Here in San Francisco, I’ll be going to the Center of Sex and Culture to attend a Jazz Funeral hosted by the local chapter of the Sex Workers Outreach Project. Most of the December 17 events that I’ve attended in the past have been pretty grim events; I remember standing in New York City’s Washington Square while people solemnly read off the names of sex workers who had died in the last year, often breaking into tears before they made it to the end of their list. In a way, that’s the core of the Day to End Violence Against Sex Workers: to make sure that names and faces are remembered, not buried under a heap of “dead hooker” jokes.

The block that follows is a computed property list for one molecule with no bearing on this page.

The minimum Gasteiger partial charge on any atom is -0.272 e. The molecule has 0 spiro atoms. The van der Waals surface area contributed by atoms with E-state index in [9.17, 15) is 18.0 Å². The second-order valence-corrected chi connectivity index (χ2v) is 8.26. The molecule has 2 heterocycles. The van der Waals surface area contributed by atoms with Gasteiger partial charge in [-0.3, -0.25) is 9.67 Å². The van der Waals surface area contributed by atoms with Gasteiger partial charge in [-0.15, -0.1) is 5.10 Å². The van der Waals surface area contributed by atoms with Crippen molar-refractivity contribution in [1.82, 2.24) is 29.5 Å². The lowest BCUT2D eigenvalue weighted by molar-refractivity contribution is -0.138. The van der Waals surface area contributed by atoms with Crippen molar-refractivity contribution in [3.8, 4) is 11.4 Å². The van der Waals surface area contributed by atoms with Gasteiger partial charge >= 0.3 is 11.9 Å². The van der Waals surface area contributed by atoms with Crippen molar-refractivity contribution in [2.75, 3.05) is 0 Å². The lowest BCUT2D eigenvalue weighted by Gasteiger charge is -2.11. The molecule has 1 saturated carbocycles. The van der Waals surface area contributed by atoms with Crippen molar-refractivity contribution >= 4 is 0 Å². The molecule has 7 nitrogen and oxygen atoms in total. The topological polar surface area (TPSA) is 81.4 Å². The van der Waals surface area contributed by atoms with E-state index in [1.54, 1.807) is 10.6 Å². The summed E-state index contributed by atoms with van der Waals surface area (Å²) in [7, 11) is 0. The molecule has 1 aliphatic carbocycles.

For that reason, there’s no way that December 17 can’t be grim and sad at some level. It’s a day to remember that in any given year, far more than eleven names will be on that list, and the list gets much longer if you include the sex workers who survive abuse by cops or clients. The idea of attending SWOP’s Jazz Funeral at the CSC appeals because the story of dead and abused sex workers is a familiar one. It’s so familiar that the deaths of people like Shannan Gilbert are often used to erase their lives. All you need to do is say “dead hooker” and everyone thinks they know the story. SWOP’s publicity materials describes the event as “night of celebration as resistance,” which sounds just exactly right. I’ve had a lot of sadness and depression and defeat in my life the past few years, and when that stuff piles on again and again and again, you finally start to accept that life sucks and there’s nothing that you can do about it. It’s easy to get to the point where you look at Shannan Gilbert’s remains being dug up on Long Island and just say “Shit happens.” As important as it is to remember the names of the dead, it’s always more important to remember the living, and it sounds to me like SWOP has come up with the perfect way to do both. Their event includes not only the remembrance of the sex workers who have died, but dancing, performances, and a silent auction of sex toy baskets. Sex work does not make a person’s life inherently tragic or degraded, and we owe it to the living to remember that; that’s the only way we can ever make the next year’s list shorter.